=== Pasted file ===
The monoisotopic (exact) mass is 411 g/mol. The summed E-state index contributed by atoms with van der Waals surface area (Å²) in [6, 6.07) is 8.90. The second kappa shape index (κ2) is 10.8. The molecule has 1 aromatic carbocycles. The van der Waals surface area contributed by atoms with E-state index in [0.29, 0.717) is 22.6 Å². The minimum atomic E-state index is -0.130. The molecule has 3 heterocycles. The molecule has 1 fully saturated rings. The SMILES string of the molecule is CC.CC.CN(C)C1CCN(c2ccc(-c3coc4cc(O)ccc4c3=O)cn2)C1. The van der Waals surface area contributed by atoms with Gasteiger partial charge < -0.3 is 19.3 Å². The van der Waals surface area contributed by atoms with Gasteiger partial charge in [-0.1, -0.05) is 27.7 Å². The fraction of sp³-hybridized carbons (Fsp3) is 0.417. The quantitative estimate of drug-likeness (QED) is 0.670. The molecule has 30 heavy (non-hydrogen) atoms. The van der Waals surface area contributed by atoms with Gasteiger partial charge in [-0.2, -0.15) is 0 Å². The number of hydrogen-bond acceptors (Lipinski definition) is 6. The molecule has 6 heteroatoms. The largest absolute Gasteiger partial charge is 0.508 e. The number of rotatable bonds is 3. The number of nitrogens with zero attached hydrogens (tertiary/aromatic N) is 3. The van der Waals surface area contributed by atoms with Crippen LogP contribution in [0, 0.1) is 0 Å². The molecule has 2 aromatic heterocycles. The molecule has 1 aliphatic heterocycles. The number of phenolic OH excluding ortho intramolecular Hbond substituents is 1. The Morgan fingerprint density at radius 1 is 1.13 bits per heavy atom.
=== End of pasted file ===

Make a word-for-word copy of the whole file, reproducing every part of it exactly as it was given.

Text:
The monoisotopic (exact) mass is 411 g/mol. The summed E-state index contributed by atoms with van der Waals surface area (Å²) in [6, 6.07) is 8.90. The second kappa shape index (κ2) is 10.8. The molecule has 1 aromatic carbocycles. The van der Waals surface area contributed by atoms with E-state index in [0.29, 0.717) is 22.6 Å². The minimum atomic E-state index is -0.130. The molecule has 3 heterocycles. The molecule has 1 fully saturated rings. The SMILES string of the molecule is CC.CC.CN(C)C1CCN(c2ccc(-c3coc4cc(O)ccc4c3=O)cn2)C1. The van der Waals surface area contributed by atoms with Gasteiger partial charge < -0.3 is 19.3 Å². The van der Waals surface area contributed by atoms with Gasteiger partial charge in [-0.1, -0.05) is 27.7 Å². The fraction of sp³-hybridized carbons (Fsp3) is 0.417. The quantitative estimate of drug-likeness (QED) is 0.670. The molecule has 30 heavy (non-hydrogen) atoms. The van der Waals surface area contributed by atoms with Gasteiger partial charge in [-0.2, -0.15) is 0 Å². The number of hydrogen-bond acceptors (Lipinski definition) is 6. The molecule has 6 heteroatoms. The largest absolute Gasteiger partial charge is 0.508 e. The number of rotatable bonds is 3. The number of nitrogens with zero attached hydrogens (tertiary/aromatic N) is 3. The van der Waals surface area contributed by atoms with Crippen LogP contribution in [0, 0.1) is 0 Å². The molecule has 2 aromatic heterocycles. The molecule has 1 aliphatic heterocycles. The number of phenolic OH excluding ortho intramolecular Hbond substituents is 1. The Morgan fingerprint density at radius 1 is 1.13 bits per heavy atom.